LCT Celebrates 25 Years With Online Interview Series

PlayBlog   LCT Celebrates 25 Years With Online Interview Series
In honor of its 25th anniversary, Lincoln Center Theater is giving fans and friends a chance to hear its theatrical war stories from those that lived them.

In this new online interview series, voices run the gamut from executive director Bernard Gersten and artistic director Andre Bishop to LCT director of education Kati Koerner and associate production manager Paul Smithyman, stopping along the way for conversations with the playwrights, actors, composers and directors who created some of Lincoln Center Theater’s most memorable productions. Together, these stories re-create notable moments in LCT’s past and present, from its first “trial” year through its greatest successes and innovations.

Interviews include:

Playwright John Guare, whose The House of Blue Leaves was one of the first plays ever to grace the new theatre space (and whose cast included a very young Ben Stiller). Guare tells the story of LCT’s first year, when Gersten and co-founder Gregory Mosher gave the Lincoln Center venue “one last chance, before it became a parking garage, or an ice rink,” and discusses the creation of his hit Six Degrees of Separation.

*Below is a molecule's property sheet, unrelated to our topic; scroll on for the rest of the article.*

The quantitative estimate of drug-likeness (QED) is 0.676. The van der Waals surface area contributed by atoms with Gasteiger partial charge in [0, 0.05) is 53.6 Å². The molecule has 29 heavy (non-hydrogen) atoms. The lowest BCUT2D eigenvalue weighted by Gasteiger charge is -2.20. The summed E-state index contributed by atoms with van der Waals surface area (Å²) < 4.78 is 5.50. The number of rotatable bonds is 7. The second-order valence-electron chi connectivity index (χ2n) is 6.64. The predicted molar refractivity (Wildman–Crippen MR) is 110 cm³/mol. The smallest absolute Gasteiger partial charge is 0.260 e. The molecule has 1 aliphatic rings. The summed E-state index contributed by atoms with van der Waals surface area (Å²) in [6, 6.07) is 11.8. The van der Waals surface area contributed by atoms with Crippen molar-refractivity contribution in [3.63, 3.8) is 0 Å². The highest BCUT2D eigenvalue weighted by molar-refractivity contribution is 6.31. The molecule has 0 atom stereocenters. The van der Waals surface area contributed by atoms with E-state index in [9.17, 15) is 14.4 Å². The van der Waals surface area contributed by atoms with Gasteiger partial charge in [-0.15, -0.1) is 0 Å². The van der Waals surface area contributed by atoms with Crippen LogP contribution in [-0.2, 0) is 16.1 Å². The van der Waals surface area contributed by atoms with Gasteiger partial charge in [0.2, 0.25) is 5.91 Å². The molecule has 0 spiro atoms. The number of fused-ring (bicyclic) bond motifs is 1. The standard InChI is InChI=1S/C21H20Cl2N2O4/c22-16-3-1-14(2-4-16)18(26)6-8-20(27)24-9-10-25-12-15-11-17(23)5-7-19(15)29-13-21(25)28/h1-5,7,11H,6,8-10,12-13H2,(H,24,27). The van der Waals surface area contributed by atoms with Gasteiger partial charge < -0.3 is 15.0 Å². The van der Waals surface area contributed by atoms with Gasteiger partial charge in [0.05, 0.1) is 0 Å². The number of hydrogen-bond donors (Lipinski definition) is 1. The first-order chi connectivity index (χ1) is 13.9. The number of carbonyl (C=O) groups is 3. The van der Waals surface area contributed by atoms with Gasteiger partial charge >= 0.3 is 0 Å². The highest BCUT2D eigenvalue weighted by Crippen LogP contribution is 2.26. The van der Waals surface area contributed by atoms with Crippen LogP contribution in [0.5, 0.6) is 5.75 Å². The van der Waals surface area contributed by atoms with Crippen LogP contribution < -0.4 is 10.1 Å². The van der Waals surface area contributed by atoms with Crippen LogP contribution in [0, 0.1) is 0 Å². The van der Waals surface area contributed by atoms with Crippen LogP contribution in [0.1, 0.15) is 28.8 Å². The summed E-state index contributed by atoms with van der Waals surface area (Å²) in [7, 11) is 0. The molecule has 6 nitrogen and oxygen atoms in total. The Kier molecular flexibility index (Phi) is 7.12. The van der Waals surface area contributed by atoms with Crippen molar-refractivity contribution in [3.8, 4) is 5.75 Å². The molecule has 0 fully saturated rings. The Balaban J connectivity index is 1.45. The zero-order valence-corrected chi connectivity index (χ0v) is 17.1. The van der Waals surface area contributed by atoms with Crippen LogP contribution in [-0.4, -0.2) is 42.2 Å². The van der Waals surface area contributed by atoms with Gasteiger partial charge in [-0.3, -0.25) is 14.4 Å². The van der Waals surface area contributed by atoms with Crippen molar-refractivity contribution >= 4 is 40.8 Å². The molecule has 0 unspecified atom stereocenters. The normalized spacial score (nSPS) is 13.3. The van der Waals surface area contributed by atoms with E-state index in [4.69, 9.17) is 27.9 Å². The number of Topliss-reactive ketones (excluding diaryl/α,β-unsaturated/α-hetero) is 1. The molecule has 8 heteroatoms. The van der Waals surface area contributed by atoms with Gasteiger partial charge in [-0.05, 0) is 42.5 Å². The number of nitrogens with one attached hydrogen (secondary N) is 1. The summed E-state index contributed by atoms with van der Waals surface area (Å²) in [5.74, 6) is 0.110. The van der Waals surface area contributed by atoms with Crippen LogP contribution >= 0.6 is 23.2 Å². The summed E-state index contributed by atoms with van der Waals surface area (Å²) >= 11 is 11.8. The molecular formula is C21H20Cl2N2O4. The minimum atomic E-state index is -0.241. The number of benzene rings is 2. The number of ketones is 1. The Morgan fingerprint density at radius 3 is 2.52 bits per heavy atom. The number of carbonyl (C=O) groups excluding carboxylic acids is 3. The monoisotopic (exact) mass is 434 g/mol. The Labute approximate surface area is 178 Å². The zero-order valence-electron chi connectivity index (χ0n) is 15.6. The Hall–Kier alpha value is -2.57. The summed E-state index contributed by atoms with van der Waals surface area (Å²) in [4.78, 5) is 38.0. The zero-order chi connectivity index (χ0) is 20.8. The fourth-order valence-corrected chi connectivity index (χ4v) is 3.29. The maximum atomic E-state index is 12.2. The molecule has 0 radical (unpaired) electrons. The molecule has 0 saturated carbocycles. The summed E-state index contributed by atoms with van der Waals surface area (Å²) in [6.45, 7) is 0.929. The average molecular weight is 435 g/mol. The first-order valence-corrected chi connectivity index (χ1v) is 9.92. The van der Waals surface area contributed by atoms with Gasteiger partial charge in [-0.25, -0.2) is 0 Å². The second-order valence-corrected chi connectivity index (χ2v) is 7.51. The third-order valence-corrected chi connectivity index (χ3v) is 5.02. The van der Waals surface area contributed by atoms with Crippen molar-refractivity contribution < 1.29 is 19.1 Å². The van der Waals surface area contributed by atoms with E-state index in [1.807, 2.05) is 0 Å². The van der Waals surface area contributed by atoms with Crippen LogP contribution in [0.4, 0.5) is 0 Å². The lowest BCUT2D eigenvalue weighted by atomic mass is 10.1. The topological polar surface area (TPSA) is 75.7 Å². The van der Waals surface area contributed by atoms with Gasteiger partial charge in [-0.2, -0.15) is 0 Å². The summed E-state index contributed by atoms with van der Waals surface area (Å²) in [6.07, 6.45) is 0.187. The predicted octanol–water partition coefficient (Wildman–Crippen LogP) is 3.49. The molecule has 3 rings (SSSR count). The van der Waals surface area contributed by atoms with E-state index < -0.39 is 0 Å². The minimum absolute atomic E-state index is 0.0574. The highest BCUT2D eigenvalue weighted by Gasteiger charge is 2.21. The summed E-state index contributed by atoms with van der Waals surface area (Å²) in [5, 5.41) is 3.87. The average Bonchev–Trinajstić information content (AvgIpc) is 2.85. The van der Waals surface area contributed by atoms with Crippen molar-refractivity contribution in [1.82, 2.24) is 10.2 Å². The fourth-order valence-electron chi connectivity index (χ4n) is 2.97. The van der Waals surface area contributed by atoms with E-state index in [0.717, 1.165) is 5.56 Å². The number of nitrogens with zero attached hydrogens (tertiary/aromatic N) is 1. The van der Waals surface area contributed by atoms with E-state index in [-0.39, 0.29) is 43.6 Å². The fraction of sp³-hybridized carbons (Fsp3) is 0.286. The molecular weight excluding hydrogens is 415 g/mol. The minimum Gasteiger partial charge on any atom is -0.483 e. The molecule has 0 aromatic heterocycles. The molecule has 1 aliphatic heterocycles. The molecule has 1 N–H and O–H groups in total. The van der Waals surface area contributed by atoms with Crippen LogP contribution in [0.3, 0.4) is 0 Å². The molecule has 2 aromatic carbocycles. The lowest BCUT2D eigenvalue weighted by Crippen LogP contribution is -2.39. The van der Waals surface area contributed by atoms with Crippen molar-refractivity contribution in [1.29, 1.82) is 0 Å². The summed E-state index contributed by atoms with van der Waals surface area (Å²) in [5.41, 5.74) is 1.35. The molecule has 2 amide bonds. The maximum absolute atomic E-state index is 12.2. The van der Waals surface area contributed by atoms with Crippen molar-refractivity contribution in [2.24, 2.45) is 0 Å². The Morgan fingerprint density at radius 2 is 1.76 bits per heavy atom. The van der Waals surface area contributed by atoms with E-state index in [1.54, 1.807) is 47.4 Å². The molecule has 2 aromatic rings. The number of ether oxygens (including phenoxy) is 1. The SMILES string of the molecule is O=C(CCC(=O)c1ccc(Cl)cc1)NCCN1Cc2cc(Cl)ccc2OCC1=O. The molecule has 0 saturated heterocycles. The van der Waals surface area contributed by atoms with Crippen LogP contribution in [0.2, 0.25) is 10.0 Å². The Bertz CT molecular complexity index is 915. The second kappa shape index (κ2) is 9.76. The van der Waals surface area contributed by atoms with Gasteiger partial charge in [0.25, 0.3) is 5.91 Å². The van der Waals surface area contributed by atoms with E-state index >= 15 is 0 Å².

Director/choreographer Susan Stroman, who recounts the inspiration behind her Tony-winning dance-theatre piece Contact, about people striving for human connection, and her struggle to cast the critical character of “the girl in the yellow dress.”

Lyricist-composer team Lynn Ahrens and Stephen Flaherty, who followed Bishop and LCT associate producer Ira Weitzman from Playwrights Horizons to their new home at Lincoln Center. Four of their shows have since been produced at Lincoln Center, including The Glorious Ones and Dessa Rose.

Executive director Bernard Gersten, who has been with LCT since its founding in 1985.  (Playbill recently interviewed Gersten on his Life in the Theatre. Read that interview here.)

These and many other interviews provide an astonishing behind-the-scenes view of a New York theatre landmark. As Stroman says, “There is no place like Lincoln Center…no place like it.”

To view these video interviews, click here.

—Gemma Wilson

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